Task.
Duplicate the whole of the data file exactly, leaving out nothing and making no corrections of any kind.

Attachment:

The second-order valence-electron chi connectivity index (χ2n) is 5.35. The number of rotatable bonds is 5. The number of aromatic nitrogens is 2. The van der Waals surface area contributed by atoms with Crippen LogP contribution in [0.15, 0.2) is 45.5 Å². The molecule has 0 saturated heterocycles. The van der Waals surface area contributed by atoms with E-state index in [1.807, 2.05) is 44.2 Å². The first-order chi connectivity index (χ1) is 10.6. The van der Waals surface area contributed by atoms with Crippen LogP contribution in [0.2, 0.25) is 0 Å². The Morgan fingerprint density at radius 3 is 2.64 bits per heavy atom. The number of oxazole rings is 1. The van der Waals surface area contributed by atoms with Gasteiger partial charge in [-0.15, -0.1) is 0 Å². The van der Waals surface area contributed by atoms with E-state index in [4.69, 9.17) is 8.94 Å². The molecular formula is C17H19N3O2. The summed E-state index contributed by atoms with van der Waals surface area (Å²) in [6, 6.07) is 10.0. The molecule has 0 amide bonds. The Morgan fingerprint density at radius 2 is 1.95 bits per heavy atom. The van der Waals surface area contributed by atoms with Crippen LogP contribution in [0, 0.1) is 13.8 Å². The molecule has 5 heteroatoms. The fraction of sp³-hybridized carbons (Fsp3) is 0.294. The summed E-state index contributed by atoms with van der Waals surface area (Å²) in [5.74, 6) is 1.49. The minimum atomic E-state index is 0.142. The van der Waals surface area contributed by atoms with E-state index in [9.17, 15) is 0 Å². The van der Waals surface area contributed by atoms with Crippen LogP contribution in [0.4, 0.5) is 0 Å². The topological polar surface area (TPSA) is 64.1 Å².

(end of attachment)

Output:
The second-order valence-electron chi connectivity index (χ2n) is 5.35. The number of rotatable bonds is 5. The number of aromatic nitrogens is 2. The van der Waals surface area contributed by atoms with Crippen LogP contribution in [0.15, 0.2) is 45.5 Å². The molecule has 0 saturated heterocycles. The van der Waals surface area contributed by atoms with E-state index in [1.807, 2.05) is 44.2 Å². The first-order chi connectivity index (χ1) is 10.6. The van der Waals surface area contributed by atoms with Crippen LogP contribution in [0.2, 0.25) is 0 Å². The Morgan fingerprint density at radius 3 is 2.64 bits per heavy atom. The number of oxazole rings is 1. The van der Waals surface area contributed by atoms with Gasteiger partial charge in [-0.15, -0.1) is 0 Å². The van der Waals surface area contributed by atoms with E-state index in [4.69, 9.17) is 8.94 Å². The molecular formula is C17H19N3O2. The summed E-state index contributed by atoms with van der Waals surface area (Å²) in [6, 6.07) is 10.0. The molecule has 0 amide bonds. The Morgan fingerprint density at radius 2 is 1.95 bits per heavy atom. The van der Waals surface area contributed by atoms with Crippen LogP contribution in [0, 0.1) is 13.8 Å². The molecule has 5 heteroatoms. The fraction of sp³-hybridized carbons (Fsp3) is 0.294. The summed E-state index contributed by atoms with van der Waals surface area (Å²) in [5.74, 6) is 1.49. The minimum atomic E-state index is 0.142. The van der Waals surface area contributed by atoms with E-state index in [9.17, 15) is 0 Å². The van der Waals surface area contributed by atoms with Crippen LogP contribution in [0.4, 0.5) is 0 Å². The topological polar surface area (TPSA) is 64.1 Å².